Recommended to Jenny (Reading Envy) by: Dale
"An old lady descends from the black branches of the fire escape every morning and wearily gathers it all up and clambers home with it in paper bags: the food left for her by the birds."

Before I say what I think about this novel, I should acknowledge that this idea of traveling backwards in time is not one that comes from Amis. Several people have accused him of stealing it from Vonnegut in Slaughterhouse-Five, in fact Amis himself acknowledges that inspiration in his afterward. A few years befo
Craig Stone
Mar 12, 2015 rated it it was amazing  ·  review of another edition
I thought this was exceptional. A book that you can read in a day, that challenges the brain into thinking backwards. Throw in the holocaust, suffering and a general bleakness coupled with horror and it's a book worthy of your time. Some people have complained that the words didn't effect them emotionally, but the narrator is the consciousness of a Nazi war criminal raised in pre-war Germany - a dead man in a dead time entering a dead zone. Perhaps there is no emotion, but if there was, it would ...more
I had to drop a star. Bruised sleep revealed that I should not uphold my immediate image and adjust downwards. This situation was vivid in that I couldn't stop imaganing Amis in a smoking jacket writing about the Final Solution.

- Anyway -

A novel, a theme, that requires one to pass over it in silence. Marty refers to the Shoah as an autobahn to the reptilian mind. I tend to agree. Reading the dialogue in reverse was afeat. Language, sentences rather, are often so pailindromic.

Jul 02, 2014 rated it really liked it  ·  review of another edition
A Future to Remember

“We should be born old/ Come to life wise/ Be able to decide our place in the world/ Know from the first crossroad which way to go…” says Ana Blandiana, a Romanian poet, in a beautiful poem that seems to anticipate the extraordinary novel of Martin Amis, Time’s Arrow.

Indeed, the inverted time seems to be the main theme, developed with a narrative technique that uses the back to back story to answer an intertextual question through a narrator whose role gets new valences.
This novel was very difficult to classify - if you don't want spoilers, don't read the synopsis/blurb, or any of the recommendations. I made the mistake of doing this when I was about halfway through the book, and it ruined the build up and ending for me, as it gives it all away.
Clever, witty, sophisticated.
The narrator of this book is the protagonist's soul, or conscience. The kicker is that the conscience (who is unable to influence the characters behaviour or thoughts, so maybe it is not his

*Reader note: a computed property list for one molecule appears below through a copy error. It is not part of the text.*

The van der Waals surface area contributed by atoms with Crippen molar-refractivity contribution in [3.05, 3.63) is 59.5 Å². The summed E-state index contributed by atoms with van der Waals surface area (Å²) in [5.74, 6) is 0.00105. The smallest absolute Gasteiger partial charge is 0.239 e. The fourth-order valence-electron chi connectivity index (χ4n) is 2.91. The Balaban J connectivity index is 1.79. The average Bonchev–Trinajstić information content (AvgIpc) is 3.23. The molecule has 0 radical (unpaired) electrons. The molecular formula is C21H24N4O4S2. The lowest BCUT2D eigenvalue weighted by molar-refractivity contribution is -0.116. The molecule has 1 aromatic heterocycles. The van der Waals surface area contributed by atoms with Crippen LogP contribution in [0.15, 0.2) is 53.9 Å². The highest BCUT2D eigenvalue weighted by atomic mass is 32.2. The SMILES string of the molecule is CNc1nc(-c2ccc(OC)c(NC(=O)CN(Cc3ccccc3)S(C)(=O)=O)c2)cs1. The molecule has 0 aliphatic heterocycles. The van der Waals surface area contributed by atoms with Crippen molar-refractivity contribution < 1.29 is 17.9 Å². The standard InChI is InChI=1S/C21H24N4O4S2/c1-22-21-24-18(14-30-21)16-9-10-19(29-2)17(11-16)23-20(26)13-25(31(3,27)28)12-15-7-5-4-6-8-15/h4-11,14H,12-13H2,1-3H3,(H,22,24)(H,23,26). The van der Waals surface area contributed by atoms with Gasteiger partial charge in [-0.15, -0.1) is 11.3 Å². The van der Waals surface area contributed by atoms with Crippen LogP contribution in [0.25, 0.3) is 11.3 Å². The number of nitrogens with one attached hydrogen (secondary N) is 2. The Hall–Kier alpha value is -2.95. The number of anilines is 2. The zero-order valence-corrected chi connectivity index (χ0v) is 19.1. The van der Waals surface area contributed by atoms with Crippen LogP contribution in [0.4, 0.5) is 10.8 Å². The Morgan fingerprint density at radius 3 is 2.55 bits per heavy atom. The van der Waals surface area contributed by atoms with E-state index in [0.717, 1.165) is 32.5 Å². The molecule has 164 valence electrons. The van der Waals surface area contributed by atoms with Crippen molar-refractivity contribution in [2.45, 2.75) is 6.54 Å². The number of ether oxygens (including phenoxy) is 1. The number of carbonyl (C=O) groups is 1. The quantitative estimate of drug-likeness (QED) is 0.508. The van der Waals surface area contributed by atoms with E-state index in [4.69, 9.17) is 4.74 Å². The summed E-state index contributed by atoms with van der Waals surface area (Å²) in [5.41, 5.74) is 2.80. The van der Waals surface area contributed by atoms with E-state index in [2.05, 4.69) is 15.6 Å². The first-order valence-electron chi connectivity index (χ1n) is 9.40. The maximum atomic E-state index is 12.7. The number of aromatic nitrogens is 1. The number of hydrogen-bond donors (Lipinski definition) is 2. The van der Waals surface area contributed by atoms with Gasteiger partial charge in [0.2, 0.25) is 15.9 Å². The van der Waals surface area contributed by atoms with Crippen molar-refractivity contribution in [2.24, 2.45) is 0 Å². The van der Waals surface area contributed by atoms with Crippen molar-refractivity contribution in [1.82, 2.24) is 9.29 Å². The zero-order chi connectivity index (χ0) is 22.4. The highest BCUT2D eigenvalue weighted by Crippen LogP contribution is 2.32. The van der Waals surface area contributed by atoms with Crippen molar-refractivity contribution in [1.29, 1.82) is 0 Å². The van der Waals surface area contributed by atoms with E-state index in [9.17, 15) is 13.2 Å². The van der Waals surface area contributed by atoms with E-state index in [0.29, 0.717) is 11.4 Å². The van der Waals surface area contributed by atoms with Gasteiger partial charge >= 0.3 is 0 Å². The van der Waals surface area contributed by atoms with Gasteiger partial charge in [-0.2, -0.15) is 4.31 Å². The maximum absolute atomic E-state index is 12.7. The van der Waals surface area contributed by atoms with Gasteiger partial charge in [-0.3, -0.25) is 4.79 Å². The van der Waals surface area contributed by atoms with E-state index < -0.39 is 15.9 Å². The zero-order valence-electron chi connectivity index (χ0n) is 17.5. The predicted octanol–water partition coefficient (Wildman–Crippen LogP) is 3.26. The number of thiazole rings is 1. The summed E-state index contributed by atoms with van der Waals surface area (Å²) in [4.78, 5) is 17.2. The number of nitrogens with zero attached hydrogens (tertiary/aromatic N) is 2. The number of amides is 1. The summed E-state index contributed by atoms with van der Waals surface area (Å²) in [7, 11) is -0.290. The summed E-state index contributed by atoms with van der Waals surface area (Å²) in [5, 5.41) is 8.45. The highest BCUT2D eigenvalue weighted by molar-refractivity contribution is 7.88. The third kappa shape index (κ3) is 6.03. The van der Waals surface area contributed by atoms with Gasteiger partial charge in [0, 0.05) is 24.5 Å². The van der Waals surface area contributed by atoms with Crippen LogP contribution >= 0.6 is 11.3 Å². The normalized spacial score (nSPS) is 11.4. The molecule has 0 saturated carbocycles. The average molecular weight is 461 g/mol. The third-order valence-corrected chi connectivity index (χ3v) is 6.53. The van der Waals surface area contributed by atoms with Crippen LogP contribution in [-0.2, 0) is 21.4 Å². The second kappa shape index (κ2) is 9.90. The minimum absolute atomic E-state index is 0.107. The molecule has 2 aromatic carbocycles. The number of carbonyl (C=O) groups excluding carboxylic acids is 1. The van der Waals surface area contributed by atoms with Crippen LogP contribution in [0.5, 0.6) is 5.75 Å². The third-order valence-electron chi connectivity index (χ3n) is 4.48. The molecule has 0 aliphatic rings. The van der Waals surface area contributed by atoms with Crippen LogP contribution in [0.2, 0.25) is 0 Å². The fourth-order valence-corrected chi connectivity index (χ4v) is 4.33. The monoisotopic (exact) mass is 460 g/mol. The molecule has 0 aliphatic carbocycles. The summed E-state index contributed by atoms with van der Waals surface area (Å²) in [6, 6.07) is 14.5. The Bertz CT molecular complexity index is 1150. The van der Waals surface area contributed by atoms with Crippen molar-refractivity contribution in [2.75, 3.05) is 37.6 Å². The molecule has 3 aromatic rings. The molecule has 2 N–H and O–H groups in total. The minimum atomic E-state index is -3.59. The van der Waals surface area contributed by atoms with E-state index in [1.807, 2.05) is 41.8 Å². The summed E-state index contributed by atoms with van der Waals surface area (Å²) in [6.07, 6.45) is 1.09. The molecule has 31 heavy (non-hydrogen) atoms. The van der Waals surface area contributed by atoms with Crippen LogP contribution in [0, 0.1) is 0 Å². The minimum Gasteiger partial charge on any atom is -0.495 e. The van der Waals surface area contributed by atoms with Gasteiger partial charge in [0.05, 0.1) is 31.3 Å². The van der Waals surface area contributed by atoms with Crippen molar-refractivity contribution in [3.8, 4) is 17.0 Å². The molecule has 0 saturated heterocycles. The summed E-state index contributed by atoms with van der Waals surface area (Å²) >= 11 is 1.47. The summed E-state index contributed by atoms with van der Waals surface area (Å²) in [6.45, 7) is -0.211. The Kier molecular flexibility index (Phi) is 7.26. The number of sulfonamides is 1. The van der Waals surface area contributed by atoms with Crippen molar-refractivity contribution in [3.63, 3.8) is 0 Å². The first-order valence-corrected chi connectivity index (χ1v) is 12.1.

May 09, 2010 rated it really liked it  ·  review of another edition
Not much of a plot, but a really great idea for a novel combined with some great writing. The consciousness of a dying doctor, Tom Friendly, starts living his life backward as soon as he dies. This is not just telling the story of his life backward. Tom’s consciousness experiences his life with time literally reversed. Eating means throwing up food and putting it back on the plate. Constipation is quite a bizarre situation. Tom breaks up with his lovers, then is with them, then seduces them, the ...more
Jul 10, 2017 rated it really liked it  ·  review of another edition
Shelves: 1001-books
Life never really makes a lot of sense at the best of times. All of the philosophical ponderings on the eternal question of 'Why are we here?' haven't been able to come up with anything more convincing than 'Because'. Some people may wave other explanations such as 'The ineffable plan of God', which obviously, being ineffable means that it's not going to cut it as an explanation – if it can't be explained then it might as well not exist. Even if it did, which is another eternal question to some ...more
Sentimental Surrealist
A frustrating experience. See, I'd had Martin Amis hyped to me as one of the funniest writers of the whole goddamn 20th century; a classmate of mine referred to The Rachel Papers as the funniest book he'd read besides Infinite Jest, and anyone who knows me knows an Infinite Jest comparison is going to pique my interest. Well, Amis' style of humor may have worked for him, and maybe it's different in the Rachel Papers (being Amis' first novel, it's entirely possible), but it didn't really work her ...more
Mar 20, 2008 rated it really liked it  ·  review of another edition
The premise of this book is well-recorded in earlier reviews: We start with the death of a doctor named Tod Friendly, and then move backwards through his life (much life hitting the Rewind button on a VCR while the tape was still playing). In reverse, the doctors take healthy patients and leave them sick and injured, while love affairs begin with arguments and end with shy flirtation. The key here is the defining period of Tod's life, towards which we are carried, our suspicions growing along th ...more
Ova - Excuse My Reading
haunting, poetic and disturbing...Amis is a great writer.

I am annoyed he didn't win the Booker with this book!
Breinholt Dorrough
Time's Arrow has so much depth to it. I'm still taking this book in.
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Reading 1001: Time's Arrow - Martin Amis 2 11 Sep 22, 2019 07:24PM  
THE LISTS: 100% of Time's Arrow 1 13 Jan 13, 2013 07:18AM  
THE LISTS: 90% of Time's Arrow 1 2 Jan 13, 2013 07:14AM  
THE LISTS: 80% of Time's Arrow 1 2 Jan 13, 2013 07:10AM  
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Martin Amis is an English novelist, essayist, and short story writer. His works include the novels Money, London Fields and The Information.

The Guardian writes that "all his critics have noted what Kingsley Amis [his father] complained of as a 'terrible compulsive vividness in his style... that constant demonstrating of his command of English'; and it's true that the Amis-ness of Amis will be reco